Chairman of the Joint Chiefs of Staff visits Ft. Sill

Lawton_Fort Sill Soldiers were visited by the highest ranking military officer in the country.  Tuesday, newly appointed Chairman of the Joint Chiefs of Staff Admiral Mike Mullen made Fort Sill his first visit since becoming Chair.  He's the primary military advisor to the President, Secretary of Defense, National Security and Homeland Security Councils.

He sat down with some Army Captains to talk about what his plans for the nation are and what they need to be.  Admiral Mullen has three priorities he wants to work on:

  • First - to quickly develop a military strategy for the Middle East
  • Second - reconstitute, reset and revitalize our armed forces, especially the ground forces which means lengthening the times between deployments
  • Third - to broaden our concerns from Iraq and Afghanistan to a more global awareness of warfare.

"Quite frankly, it adds a lot of prestige to Fort Sill and maybe somebody's actually listening to us and cares about what we're doing here.  And I think they always have, but today, it proves it," says Captain Nathan Moore.  Admiral Mullen arrived at Fort Sill early this morning for a meeting with Major General Peter Vangjel - the Commanding General at Fort Sill.  "He's a stellar example of an experienced leader who cares," Vangjel said.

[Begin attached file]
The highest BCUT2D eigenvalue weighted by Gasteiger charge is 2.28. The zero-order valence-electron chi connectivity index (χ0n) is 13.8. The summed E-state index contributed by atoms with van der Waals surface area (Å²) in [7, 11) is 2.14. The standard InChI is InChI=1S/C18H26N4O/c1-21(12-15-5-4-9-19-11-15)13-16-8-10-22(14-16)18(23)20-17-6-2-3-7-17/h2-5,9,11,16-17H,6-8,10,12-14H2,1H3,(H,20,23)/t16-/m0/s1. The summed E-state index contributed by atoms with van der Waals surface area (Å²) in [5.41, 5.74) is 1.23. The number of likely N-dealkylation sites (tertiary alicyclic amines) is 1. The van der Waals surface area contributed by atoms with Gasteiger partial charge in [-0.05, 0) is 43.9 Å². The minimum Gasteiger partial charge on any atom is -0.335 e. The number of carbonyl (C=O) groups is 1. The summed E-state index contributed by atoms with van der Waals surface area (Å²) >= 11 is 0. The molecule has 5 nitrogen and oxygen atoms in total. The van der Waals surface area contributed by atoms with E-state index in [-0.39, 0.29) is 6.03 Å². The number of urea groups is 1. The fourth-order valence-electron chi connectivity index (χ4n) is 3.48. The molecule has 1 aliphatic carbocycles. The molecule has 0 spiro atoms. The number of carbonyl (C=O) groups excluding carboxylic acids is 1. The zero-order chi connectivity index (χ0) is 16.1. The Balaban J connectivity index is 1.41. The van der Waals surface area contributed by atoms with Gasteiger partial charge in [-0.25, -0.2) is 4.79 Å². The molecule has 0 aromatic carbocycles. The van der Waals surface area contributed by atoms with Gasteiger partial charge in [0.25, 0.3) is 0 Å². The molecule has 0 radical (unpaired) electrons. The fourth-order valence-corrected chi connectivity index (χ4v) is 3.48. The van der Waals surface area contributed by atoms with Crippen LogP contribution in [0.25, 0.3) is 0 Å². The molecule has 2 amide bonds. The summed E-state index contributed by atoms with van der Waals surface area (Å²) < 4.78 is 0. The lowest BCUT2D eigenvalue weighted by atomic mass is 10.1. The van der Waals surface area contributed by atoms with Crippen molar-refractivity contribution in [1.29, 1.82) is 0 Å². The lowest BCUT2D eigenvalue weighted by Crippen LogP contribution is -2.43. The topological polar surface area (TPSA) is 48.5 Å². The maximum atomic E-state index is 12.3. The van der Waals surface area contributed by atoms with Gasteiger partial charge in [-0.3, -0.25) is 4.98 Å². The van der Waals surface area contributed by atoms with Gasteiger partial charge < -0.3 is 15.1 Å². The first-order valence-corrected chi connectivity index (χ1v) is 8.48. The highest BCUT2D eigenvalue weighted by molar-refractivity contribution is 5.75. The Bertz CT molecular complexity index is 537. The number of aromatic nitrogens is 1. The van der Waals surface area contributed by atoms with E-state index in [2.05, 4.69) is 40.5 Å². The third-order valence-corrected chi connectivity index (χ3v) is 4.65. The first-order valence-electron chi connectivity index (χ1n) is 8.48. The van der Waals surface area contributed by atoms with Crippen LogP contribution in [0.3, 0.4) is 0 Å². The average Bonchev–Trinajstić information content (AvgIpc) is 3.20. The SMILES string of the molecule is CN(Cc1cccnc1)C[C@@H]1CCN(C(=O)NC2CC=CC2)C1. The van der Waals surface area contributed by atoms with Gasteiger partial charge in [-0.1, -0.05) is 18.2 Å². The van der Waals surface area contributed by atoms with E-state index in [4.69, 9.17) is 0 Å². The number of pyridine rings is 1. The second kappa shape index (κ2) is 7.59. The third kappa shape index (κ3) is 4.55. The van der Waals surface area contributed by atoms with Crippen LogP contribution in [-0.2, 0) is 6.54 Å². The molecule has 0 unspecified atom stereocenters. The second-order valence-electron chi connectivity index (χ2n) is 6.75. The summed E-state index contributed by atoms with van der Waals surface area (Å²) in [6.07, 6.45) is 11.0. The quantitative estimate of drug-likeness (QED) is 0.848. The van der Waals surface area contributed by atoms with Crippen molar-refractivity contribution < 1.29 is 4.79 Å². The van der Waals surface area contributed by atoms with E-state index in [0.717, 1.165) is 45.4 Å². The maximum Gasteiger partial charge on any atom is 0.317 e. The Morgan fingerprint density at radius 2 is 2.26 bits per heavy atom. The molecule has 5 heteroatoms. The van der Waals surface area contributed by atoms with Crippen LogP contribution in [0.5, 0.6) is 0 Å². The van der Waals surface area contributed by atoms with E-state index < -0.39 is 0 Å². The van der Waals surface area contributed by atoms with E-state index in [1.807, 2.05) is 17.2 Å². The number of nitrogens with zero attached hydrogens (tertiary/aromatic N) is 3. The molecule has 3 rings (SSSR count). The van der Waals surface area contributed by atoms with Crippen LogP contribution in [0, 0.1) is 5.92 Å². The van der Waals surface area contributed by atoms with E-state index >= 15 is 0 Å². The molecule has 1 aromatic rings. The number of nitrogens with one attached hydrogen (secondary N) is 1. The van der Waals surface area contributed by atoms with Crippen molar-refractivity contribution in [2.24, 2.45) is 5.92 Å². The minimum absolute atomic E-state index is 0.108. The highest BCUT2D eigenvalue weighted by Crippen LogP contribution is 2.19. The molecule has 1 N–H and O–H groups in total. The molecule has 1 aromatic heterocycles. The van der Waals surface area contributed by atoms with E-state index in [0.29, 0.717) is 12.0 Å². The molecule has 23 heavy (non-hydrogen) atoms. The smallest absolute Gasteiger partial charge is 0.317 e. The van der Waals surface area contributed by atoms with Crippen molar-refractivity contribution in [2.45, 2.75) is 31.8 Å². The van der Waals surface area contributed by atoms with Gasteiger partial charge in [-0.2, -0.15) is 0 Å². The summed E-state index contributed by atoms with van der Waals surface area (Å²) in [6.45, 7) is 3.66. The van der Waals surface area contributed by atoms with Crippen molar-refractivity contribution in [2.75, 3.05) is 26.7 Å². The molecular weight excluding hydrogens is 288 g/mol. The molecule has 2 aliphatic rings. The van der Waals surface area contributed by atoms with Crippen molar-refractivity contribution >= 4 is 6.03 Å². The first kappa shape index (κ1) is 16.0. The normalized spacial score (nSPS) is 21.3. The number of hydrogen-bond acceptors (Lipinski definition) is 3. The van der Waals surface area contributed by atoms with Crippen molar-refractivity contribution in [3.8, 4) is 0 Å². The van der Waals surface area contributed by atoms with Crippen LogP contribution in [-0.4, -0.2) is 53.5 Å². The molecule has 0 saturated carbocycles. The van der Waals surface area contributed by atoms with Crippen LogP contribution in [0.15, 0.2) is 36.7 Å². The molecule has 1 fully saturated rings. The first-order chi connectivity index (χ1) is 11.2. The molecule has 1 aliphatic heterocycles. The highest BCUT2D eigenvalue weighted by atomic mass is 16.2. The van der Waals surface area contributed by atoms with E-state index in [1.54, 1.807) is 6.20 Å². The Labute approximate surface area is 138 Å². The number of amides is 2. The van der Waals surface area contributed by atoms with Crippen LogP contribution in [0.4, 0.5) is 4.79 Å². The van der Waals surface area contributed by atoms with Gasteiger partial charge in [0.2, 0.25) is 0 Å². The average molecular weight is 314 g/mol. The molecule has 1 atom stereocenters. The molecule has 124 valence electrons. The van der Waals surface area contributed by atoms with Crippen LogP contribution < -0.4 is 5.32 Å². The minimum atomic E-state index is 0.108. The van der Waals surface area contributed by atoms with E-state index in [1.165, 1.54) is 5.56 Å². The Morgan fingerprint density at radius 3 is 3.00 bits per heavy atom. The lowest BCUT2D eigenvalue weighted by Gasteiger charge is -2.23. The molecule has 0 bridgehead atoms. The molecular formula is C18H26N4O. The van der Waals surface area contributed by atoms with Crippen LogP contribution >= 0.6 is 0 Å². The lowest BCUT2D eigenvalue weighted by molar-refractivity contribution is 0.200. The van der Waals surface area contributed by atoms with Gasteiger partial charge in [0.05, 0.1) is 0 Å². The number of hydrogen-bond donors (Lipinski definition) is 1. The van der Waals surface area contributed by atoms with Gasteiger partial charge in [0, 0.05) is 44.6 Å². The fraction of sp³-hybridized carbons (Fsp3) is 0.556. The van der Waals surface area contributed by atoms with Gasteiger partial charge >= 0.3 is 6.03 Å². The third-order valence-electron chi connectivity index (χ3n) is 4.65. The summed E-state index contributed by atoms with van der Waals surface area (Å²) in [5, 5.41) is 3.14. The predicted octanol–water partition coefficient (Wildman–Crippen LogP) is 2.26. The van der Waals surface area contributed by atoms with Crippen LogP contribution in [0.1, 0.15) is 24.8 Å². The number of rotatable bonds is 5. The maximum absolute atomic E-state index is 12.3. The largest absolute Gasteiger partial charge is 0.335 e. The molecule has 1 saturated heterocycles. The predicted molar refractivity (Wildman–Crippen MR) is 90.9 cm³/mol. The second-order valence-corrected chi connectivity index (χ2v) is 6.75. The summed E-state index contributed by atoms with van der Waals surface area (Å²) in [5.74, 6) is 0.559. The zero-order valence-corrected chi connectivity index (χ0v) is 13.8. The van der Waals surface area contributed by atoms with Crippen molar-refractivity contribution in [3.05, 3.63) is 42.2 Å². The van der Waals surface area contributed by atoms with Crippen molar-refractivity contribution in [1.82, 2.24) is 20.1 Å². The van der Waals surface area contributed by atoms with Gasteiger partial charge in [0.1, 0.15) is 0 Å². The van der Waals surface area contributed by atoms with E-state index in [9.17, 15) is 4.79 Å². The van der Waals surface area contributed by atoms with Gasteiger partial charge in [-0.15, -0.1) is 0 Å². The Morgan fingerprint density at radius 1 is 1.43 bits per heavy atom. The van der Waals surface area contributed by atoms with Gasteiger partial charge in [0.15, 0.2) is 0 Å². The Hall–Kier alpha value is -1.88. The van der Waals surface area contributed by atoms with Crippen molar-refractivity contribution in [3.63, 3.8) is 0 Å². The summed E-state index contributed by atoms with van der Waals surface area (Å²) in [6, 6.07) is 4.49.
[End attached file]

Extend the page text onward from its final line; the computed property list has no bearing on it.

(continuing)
Mullen addressed the Field Artillery Captain's career course about the direction he intends to lead the military - and then, took time to listen to their concerns.  "But really the value of this is to hear what you guys have to say," he said.

Fort Sill Captains took time to prepare their questions.  "The questions we ask and the things we suggest may actually make changes in policies," said Captain Shawn Gardner.  "So we've been putting a lot of thought into the kinds of things that would, from our experiences, could be a benefit to the Army."

Some questions were very sensitive and 7News had to turn cameras off to protect any soldiers from hurting their reputations.  Captains asked the Chairman about their spouse's employment, use of civilians in combat - and there was one question that kept coming back.  Why such a quick turnover in deployment?

Mullen was very honest in his answers.  He understood that it's not good enough.  "And how do we change that as rapidly as we can?" he said.  He said it will take time to fix the problem, that the soldiers are his main concern.  "So preserving this, making sure that we don't break our military is a huge priority," he said.

Mullen shook the hand of every Captain and thanked them for their service.  He gave each of them a Commander's Coin - a military tradition used to improve morale.  Since Chairman Mullen is new to the office, some of the questions asked will take further research.  But, Mullen has collected names and emails and will take the time to respond to all of their questions.